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 erstellt am: Friday, October 25th, 2013

 Kategorie(n): 
global, Lebanon

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English, Arabic

I am Leila Younes, born and raised in Lebanon. I am a social entrepreneur and social worker. I believe each one of us has a responsibility to make the world a happytolerant home. I am now launching my own business to empower women economically and psychologically through cooking.

My life and my encounter with gender inequality:

The issue of gender inequality has been a rising theme in the human rights domain in Lebanon throughout recent years. Some progress has been achieved in the field, yet much more should be done. A recent study by the UNDP revealed a distorted picture of equality where women outpaced men in education throughout different levels (primary, secondary and universities). However, this doesn’t project on the labor force nor political engagement where the number of women involved remains very low. Discrimination is not only evident in the labor/education sector, for the Lebanese law doesn’t protect women from domestic violence nor rape. Rape is considered a criminal offence in Lebanon, with a minimum sentence of five years, but a rapist is set free if he agrees to marry the victim even without her consent. Moreover, spousal rape which is common in Lebanon is not even recognized by law. Another major projection of the discrimination against women is that Lebanese women are denied the right to pass their nationality onto their children. NGOs and activists have initiated many schemes to develop the current situation, however lots of support and progress is still needed.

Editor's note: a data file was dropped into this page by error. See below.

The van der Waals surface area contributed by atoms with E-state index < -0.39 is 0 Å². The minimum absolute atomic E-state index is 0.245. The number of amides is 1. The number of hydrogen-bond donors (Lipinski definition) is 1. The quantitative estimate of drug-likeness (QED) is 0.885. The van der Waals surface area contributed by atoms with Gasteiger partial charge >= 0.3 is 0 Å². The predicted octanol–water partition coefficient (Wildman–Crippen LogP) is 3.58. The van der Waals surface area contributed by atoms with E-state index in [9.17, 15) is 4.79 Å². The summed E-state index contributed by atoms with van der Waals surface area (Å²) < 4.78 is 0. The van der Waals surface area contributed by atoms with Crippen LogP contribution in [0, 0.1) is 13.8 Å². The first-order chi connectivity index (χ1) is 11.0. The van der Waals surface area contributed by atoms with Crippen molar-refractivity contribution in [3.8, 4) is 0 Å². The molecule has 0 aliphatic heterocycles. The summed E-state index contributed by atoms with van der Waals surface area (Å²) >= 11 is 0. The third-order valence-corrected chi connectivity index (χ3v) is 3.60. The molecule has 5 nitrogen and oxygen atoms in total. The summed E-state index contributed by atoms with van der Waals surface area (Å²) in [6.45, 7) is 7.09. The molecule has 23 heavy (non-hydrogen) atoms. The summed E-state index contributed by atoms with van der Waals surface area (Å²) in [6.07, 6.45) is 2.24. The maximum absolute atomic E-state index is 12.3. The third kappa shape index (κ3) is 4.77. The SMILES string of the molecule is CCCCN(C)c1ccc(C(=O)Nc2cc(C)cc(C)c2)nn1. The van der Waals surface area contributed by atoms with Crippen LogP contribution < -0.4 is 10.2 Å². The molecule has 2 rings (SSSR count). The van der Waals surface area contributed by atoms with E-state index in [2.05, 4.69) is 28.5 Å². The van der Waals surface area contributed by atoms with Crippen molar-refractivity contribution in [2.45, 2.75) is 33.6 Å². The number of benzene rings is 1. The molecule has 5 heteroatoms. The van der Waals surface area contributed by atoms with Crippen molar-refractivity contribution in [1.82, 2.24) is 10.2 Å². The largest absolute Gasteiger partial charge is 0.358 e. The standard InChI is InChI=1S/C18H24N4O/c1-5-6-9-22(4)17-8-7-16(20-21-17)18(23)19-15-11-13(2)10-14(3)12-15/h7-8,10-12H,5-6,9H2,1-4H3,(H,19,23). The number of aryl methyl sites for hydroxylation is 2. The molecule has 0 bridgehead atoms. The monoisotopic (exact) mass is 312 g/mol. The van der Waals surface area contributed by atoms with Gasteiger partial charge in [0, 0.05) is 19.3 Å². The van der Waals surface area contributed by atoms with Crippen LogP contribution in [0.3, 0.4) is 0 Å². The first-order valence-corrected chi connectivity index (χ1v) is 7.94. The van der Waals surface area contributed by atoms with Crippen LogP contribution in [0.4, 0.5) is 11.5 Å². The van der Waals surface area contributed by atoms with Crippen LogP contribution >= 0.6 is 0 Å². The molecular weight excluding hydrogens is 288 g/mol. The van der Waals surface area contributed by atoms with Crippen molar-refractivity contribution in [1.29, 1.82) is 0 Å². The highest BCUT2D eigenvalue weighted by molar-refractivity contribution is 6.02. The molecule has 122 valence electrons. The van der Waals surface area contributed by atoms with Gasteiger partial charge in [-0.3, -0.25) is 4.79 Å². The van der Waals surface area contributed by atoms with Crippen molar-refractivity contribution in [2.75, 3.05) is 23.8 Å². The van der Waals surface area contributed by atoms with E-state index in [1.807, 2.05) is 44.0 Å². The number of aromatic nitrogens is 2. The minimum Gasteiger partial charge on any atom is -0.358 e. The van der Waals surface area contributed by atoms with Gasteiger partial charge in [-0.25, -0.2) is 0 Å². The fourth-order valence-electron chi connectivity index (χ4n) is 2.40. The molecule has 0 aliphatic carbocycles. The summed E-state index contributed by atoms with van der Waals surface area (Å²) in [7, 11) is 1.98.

My vision of the future:

In the midst of all the great work done to improve the status of women in Lebanon, the struggle is missing a male figure. To reach effective results we need the support of men as partners and advocates. Gender equality benefits the whole society so we should all be vital elements in this movement to be able to bring it to fruition.

At the same time, we should “educate” Lebanese women to reevaluate the way they perceive themselves as beings. A women is not a sexual object nor a mere beautiful piece of art who needs to fit into the recent commercial standards of beauty. Destroying extreme standards of beauty that are inspired by the commercial industries will limit the huge amount of plastic surgeries done in Lebanon and will help women in re-identifying themselves as essential parts of society rather than fulfilling the size 0, tiny nose, colored eyes, straight hair standards set by the media and patriarchal society. Women should be empowered to challenge inequality in the social, cultural and religious contexts. However, without reconsidering the way women perceive themselvesin society, a real change is not possible.